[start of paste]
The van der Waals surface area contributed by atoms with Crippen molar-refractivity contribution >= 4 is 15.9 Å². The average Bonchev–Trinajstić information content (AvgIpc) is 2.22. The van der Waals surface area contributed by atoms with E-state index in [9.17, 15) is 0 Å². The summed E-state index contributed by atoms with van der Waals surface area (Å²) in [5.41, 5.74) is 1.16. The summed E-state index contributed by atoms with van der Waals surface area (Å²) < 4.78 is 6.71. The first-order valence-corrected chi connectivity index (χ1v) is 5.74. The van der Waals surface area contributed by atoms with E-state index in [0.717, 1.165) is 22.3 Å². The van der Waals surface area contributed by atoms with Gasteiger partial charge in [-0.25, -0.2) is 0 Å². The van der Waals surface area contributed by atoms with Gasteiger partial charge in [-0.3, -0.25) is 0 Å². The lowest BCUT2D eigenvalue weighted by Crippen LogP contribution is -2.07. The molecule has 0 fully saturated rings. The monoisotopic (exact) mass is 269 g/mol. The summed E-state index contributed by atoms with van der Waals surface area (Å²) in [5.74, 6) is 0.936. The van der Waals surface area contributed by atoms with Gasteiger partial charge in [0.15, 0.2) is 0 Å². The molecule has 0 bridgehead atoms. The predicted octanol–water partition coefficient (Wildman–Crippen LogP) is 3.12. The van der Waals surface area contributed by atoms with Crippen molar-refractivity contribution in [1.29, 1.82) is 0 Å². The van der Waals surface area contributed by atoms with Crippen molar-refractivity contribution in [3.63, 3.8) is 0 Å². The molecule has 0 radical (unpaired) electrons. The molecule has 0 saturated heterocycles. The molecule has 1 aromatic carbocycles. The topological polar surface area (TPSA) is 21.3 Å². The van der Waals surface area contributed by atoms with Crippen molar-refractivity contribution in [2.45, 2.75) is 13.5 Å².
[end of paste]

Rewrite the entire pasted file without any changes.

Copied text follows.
The van der Waals surface area contributed by atoms with Crippen molar-refractivity contribution >= 4 is 15.9 Å². The average Bonchev–Trinajstić information content (AvgIpc) is 2.22. The van der Waals surface area contributed by atoms with E-state index in [9.17, 15) is 0 Å². The summed E-state index contributed by atoms with van der Waals surface area (Å²) in [5.41, 5.74) is 1.16. The summed E-state index contributed by atoms with van der Waals surface area (Å²) < 4.78 is 6.71. The first-order valence-corrected chi connectivity index (χ1v) is 5.74. The van der Waals surface area contributed by atoms with E-state index in [0.717, 1.165) is 22.3 Å². The van der Waals surface area contributed by atoms with Gasteiger partial charge in [-0.25, -0.2) is 0 Å². The van der Waals surface area contributed by atoms with Gasteiger partial charge in [-0.3, -0.25) is 0 Å². The lowest BCUT2D eigenvalue weighted by Crippen LogP contribution is -2.07. The molecule has 0 fully saturated rings. The monoisotopic (exact) mass is 269 g/mol. The summed E-state index contributed by atoms with van der Waals surface area (Å²) in [5.74, 6) is 0.936. The van der Waals surface area contributed by atoms with Gasteiger partial charge in [0.15, 0.2) is 0 Å². The molecule has 0 bridgehead atoms. The predicted octanol–water partition coefficient (Wildman–Crippen LogP) is 3.12. The van der Waals surface area contributed by atoms with Crippen molar-refractivity contribution in [1.29, 1.82) is 0 Å². The van der Waals surface area contributed by atoms with Crippen molar-refractivity contribution in [3.63, 3.8) is 0 Å². The molecule has 0 radical (unpaired) electrons. The molecule has 0 saturated heterocycles. The molecule has 1 aromatic carbocycles. The topological polar surface area (TPSA) is 21.3 Å². The van der Waals surface area contributed by atoms with Crippen molar-refractivity contribution in [2.45, 2.75) is 13.5 Å².